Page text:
by Tom Hopkins
The average business loses 15% of their clients on an annual basis. It’s safe to assume that some clients move away or sadly, pass away. If you sell to businesses, some of them may close. But, many simply stop using your services or shopping with you. That’s because you haven’t established sound relationships with them. The clients feel no loyalty…no obligation to return.
With the cost of gaining new business five times that of keeping current clients, it’s wise to do all you can to keep those people coming back for more. In order to thrive in business, it’s important to make each client feel important. If they have a negative feeling or are even indifferent to your business, they won’t feel obligated to continue to do business with you.
You start by being grateful for their business. Make good eye contact with clients and say the words, “Thank you for your business,” at least once during every contact.
Variations might include:
- “We appreciate your business.”
- “Your business is important to us.”
Focus on saying those words so often that they come out by reflex. And, don’t forget to smile when you say them!
Follow up every transaction with a thank you note. This may sound old-fashioned, but it really works to make them feel important. How many thank you notes do you receive from people you do business with? I’m sure it’s not many. Believe me: people remember those who do send them.
Schedule a follow up phone call within a few days of every service or contact. Ask your clients if they’re still satisfied with the information or service you provided. Even if you have to leave this in voice mail, that’s okay. You’ve made the contact. These calls shouldn’t take more than a minute or two per client even if you do reach them in person.
If they have a challenge, of course, you’ll need to allow time to address it. But it’s worth it to get something resolved rather than let it fester with them.When clients do have a challenge with your product or service, listen carefully to what they say. Make notes of the conversation and assure them that you want to get things resolved. Even if you can’t resolve it right away, knowing that you listened to them and are making an effort will go a long way toward giving them a positive, loyalty-building experience.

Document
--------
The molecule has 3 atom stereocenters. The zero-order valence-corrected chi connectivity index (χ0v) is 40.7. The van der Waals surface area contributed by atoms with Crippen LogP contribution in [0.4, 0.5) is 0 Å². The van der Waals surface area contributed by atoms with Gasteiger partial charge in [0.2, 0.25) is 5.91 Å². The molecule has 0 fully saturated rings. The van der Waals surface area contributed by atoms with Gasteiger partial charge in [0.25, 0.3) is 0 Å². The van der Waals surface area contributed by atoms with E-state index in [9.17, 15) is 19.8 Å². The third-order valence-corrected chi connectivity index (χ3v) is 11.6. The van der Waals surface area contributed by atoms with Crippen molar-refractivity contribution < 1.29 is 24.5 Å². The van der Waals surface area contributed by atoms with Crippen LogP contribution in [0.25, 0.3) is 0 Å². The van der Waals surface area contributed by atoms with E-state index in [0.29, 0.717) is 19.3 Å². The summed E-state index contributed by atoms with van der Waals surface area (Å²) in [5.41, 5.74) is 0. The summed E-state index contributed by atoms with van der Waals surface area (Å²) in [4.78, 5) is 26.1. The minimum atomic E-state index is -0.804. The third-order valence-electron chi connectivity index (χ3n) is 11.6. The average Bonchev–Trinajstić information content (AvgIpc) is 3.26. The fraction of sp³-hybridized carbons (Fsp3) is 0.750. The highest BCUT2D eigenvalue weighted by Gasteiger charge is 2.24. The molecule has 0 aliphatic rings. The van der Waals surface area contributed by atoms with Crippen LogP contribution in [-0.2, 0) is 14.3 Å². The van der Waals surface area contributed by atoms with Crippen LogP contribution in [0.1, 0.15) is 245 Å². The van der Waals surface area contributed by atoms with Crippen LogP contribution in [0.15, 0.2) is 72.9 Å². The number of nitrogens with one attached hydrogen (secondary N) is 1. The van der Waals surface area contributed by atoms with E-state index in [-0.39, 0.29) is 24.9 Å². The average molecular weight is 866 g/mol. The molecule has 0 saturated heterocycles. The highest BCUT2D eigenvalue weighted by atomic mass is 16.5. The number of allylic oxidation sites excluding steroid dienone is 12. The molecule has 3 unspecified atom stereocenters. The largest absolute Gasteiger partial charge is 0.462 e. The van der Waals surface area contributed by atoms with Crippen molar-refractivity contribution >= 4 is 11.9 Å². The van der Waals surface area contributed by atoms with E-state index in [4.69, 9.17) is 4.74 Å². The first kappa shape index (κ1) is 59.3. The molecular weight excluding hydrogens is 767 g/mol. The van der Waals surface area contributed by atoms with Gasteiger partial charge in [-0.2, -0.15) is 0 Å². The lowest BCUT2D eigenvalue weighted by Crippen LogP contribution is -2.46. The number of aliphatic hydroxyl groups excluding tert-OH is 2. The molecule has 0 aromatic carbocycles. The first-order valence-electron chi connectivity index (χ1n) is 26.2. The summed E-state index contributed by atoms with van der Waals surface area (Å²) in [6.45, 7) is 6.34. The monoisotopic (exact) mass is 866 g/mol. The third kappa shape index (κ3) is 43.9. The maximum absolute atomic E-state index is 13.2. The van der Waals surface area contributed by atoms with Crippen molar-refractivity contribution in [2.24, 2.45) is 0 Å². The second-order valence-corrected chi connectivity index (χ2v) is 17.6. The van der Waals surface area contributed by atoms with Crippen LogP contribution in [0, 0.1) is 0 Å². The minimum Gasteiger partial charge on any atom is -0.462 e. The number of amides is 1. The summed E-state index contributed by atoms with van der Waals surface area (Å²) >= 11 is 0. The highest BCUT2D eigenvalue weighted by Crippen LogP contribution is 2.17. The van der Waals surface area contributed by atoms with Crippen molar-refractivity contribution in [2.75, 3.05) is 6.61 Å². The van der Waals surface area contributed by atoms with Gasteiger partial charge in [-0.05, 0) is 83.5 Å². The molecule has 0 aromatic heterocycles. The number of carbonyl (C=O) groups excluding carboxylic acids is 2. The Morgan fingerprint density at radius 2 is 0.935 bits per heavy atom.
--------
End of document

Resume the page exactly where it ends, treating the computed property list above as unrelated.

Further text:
If your product or service is something the client should schedule periodically, put a reminder program in place. Send post cards, emails or make quick phone calls to get them set up for their next service. This is viewed by clients as a courtesy, not an intrusion.If you offer add-on services or have added a new feature or option to your service, contact them about that as well.
Start with, “Mr. Johnson, we so appreciate your past patronage and think you might benefit from…” State the benefit your add-on service or new product will bring them and ask what they think about it rather than pushing to sell it to them. Their feedback will tell you whether or not it’s right for them and whether or not now is the time to consider it. If this isn’t a good time, schedule a repeat contact with them when it is convenient for them.
Building client loyalty is all about providing service…whether it’s the product itself or your time in considering their needs doesn’t matter. What does matter is that keeping them loyal requires making them feel important.
Tom Hopkins International Inc